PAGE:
This story includes details about the impacts of climate change that may be difficult for some readers. If you are feeling overwhelmed by this crisis situation here is a list of resources on how to cope with fears and feelings about the scope and pace of the climate crisis.
With this year’s United Nations climate conference, COP 26, due to open in six days, a top climate official is warning of the “catastrophic” consequences of unchecked global heating, developing countries are objecting to universal net-zero by 2050 targets, a sprawling state fossil company is being redefined as a “climate project,” and Big Oil is no longer welcome at the climate table.
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The dire warning comes from UN climate secretary Patricia Espinosa, asserting that “global security and stability could break down, with migration crises and food shortages bringing conflict and chaos, if countries fail to tackle greenhouse gas emissions,” reports The Guardian.
“We’re really talking about preserving the stability of countries, preserving the institutions that we have built over so many years, preserving the best goals that our countries have put together,” said Espinosa, adding that the “catastrophic scenario” in such protections are lost would lead to “massive flows of displaced people.”
The impacts from unchecked global heating—she stressed food scarcity as a particular worry—”would leave a lot more people vulnerable to terrible situations, terrorist groups, and violent groups.”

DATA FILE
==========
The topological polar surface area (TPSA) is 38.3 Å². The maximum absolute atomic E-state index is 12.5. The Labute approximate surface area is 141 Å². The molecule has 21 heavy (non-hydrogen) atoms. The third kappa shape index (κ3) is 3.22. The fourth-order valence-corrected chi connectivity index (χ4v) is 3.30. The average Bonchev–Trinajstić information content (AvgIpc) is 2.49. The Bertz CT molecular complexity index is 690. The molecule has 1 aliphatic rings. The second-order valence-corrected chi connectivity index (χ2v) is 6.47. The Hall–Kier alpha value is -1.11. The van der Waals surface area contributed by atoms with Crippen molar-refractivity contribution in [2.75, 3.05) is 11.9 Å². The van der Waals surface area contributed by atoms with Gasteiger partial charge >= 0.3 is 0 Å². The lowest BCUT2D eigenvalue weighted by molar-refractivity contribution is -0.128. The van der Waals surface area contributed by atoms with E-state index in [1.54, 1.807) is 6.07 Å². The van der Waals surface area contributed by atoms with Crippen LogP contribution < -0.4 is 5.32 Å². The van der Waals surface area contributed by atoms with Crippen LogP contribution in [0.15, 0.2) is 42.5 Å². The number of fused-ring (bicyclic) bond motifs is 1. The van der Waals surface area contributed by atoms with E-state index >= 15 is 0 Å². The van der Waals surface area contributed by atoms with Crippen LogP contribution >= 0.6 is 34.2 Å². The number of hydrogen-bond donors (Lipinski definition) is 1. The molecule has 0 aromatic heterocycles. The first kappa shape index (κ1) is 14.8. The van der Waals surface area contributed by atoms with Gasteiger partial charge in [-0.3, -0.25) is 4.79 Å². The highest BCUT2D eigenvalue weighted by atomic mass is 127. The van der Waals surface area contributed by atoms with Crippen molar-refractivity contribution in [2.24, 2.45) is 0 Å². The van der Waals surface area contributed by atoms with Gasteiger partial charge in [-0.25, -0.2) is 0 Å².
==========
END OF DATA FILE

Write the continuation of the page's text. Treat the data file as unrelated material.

But “so far, the commitments countries have made to reduce emissions fall short of the 45% cut, based on 2010 levels, that scientists say is needed by 2030 to limit global heating to 1.5°C,” The Guardian writes.
In her urgent call for leadership and ambition at Glasgow, Espinosa warned that nations could well be asked to revise their individual climate plans, or Nationally Determined Contributions (NDCs), far more quickly than the five-year interval laid out in the Paris climate agreement, simply because there isn’t any time left to waste.
“It is probably not the most attractive idea to government representatives—when you have finished the plan, come back and tell all those involved, ‘OK, now you have to continue revising your plan’,” she said. “But this is the biggest challenge humanity is facing, so we really don’t have an option.”
And “we know that situations change, technologies change, processes change, so there’s always room for improvement.”
While acknowledging that a number of key leaders, including China’s Xi Jinping, are unlikely to attend, Espinosa insisted that those absences should not be read as a death knell for the high-stakes COP summit. “I don’t have any information about President Xi’s presence but I continue to engage with the Chinese delegation, and there is very important engagement by China in the process,” she said.
But new reports in the last few days have tracked some of the other challenges accumulating in the lead-up to the COP.